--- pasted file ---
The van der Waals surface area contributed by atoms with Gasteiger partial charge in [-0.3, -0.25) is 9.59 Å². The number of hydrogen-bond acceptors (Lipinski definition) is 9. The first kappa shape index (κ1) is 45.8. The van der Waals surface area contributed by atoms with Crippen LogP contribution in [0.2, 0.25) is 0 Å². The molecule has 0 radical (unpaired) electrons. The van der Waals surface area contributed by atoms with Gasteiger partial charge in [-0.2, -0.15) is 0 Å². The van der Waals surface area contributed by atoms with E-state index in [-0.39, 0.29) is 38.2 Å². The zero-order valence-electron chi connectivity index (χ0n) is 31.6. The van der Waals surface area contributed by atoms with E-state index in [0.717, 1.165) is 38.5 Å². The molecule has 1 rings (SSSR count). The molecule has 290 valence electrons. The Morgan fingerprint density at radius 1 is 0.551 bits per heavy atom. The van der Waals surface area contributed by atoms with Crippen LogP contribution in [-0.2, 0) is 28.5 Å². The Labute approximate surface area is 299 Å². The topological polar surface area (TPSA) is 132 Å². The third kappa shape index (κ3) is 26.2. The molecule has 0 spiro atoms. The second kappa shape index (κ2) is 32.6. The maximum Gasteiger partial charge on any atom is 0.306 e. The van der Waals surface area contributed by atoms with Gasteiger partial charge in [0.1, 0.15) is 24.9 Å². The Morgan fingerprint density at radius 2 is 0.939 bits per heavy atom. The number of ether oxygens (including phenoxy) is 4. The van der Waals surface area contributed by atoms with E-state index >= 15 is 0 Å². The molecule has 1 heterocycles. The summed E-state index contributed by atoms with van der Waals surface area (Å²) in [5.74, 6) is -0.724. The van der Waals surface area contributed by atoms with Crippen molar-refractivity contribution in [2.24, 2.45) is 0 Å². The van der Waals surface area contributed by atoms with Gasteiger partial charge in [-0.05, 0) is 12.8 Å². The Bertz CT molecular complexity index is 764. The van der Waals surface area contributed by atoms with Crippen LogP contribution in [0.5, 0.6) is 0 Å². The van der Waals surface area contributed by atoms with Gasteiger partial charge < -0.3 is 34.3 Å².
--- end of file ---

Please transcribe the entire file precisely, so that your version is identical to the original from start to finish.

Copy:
The van der Waals surface area contributed by atoms with Gasteiger partial charge in [-0.3, -0.25) is 9.59 Å². The number of hydrogen-bond acceptors (Lipinski definition) is 9. The first kappa shape index (κ1) is 45.8. The van der Waals surface area contributed by atoms with Crippen LogP contribution in [0.2, 0.25) is 0 Å². The molecule has 0 radical (unpaired) electrons. The van der Waals surface area contributed by atoms with Gasteiger partial charge in [-0.2, -0.15) is 0 Å². The van der Waals surface area contributed by atoms with E-state index in [-0.39, 0.29) is 38.2 Å². The zero-order valence-electron chi connectivity index (χ0n) is 31.6. The van der Waals surface area contributed by atoms with E-state index in [0.717, 1.165) is 38.5 Å². The molecule has 1 rings (SSSR count). The molecule has 290 valence electrons. The Morgan fingerprint density at radius 1 is 0.551 bits per heavy atom. The van der Waals surface area contributed by atoms with Crippen LogP contribution in [-0.2, 0) is 28.5 Å². The Labute approximate surface area is 299 Å². The topological polar surface area (TPSA) is 132 Å². The third kappa shape index (κ3) is 26.2. The molecule has 0 spiro atoms. The second kappa shape index (κ2) is 32.6. The maximum Gasteiger partial charge on any atom is 0.306 e. The van der Waals surface area contributed by atoms with Gasteiger partial charge in [0.1, 0.15) is 24.9 Å². The Morgan fingerprint density at radius 2 is 0.939 bits per heavy atom. The number of ether oxygens (including phenoxy) is 4. The van der Waals surface area contributed by atoms with E-state index >= 15 is 0 Å². The molecule has 1 heterocycles. The summed E-state index contributed by atoms with van der Waals surface area (Å²) in [5.74, 6) is -0.724. The van der Waals surface area contributed by atoms with Crippen molar-refractivity contribution in [2.24, 2.45) is 0 Å². The van der Waals surface area contributed by atoms with Gasteiger partial charge in [-0.05, 0) is 12.8 Å². The Bertz CT molecular complexity index is 764. The van der Waals surface area contributed by atoms with Crippen LogP contribution in [0.5, 0.6) is 0 Å². The van der Waals surface area contributed by atoms with Gasteiger partial charge < -0.3 is 34.3 Å².